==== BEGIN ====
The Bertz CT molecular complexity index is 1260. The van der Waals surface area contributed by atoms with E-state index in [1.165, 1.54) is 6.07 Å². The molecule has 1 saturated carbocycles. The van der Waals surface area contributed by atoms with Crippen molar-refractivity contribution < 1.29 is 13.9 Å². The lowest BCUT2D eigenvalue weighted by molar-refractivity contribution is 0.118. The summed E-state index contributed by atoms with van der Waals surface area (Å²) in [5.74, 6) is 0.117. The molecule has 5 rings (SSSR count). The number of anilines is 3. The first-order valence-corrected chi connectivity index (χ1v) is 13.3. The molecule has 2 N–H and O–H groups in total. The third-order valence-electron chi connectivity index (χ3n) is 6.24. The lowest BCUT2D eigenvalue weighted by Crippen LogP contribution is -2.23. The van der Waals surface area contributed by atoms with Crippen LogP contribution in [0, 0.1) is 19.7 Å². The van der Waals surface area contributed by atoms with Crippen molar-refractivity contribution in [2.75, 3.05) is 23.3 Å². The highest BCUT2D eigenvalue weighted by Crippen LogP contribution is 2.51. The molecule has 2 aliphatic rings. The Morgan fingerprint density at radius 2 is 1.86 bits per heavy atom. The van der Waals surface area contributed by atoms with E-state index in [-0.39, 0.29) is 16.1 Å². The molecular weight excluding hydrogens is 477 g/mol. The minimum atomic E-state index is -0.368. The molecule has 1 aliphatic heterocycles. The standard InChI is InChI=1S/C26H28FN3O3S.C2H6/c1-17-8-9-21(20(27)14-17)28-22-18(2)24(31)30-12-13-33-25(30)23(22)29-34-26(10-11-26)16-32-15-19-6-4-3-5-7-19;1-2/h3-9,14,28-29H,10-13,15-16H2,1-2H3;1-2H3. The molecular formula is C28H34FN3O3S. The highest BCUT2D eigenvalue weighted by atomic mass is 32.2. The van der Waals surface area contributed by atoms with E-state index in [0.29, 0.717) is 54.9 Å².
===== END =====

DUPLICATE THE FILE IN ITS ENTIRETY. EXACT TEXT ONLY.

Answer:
The Bertz CT molecular complexity index is 1260. The van der Waals surface area contributed by atoms with E-state index in [1.165, 1.54) is 6.07 Å². The molecule has 1 saturated carbocycles. The van der Waals surface area contributed by atoms with Crippen molar-refractivity contribution < 1.29 is 13.9 Å². The lowest BCUT2D eigenvalue weighted by molar-refractivity contribution is 0.118. The summed E-state index contributed by atoms with van der Waals surface area (Å²) in [5.74, 6) is 0.117. The molecule has 5 rings (SSSR count). The number of anilines is 3. The first-order valence-corrected chi connectivity index (χ1v) is 13.3. The molecule has 2 N–H and O–H groups in total. The third-order valence-electron chi connectivity index (χ3n) is 6.24. The lowest BCUT2D eigenvalue weighted by Crippen LogP contribution is -2.23. The van der Waals surface area contributed by atoms with Crippen LogP contribution in [0, 0.1) is 19.7 Å². The van der Waals surface area contributed by atoms with Crippen molar-refractivity contribution in [2.75, 3.05) is 23.3 Å². The highest BCUT2D eigenvalue weighted by Crippen LogP contribution is 2.51. The molecule has 2 aliphatic rings. The Morgan fingerprint density at radius 2 is 1.86 bits per heavy atom. The van der Waals surface area contributed by atoms with E-state index in [-0.39, 0.29) is 16.1 Å². The molecular weight excluding hydrogens is 477 g/mol. The minimum atomic E-state index is -0.368. The molecule has 1 aliphatic heterocycles. The standard InChI is InChI=1S/C26H28FN3O3S.C2H6/c1-17-8-9-21(20(27)14-17)28-22-18(2)24(31)30-12-13-33-25(30)23(22)29-34-26(10-11-26)16-32-15-19-6-4-3-5-7-19;1-2/h3-9,14,28-29H,10-13,15-16H2,1-2H3;1-2H3. The molecular formula is C28H34FN3O3S. The highest BCUT2D eigenvalue weighted by atomic mass is 32.2. The van der Waals surface area contributed by atoms with E-state index in [0.29, 0.717) is 54.9 Å².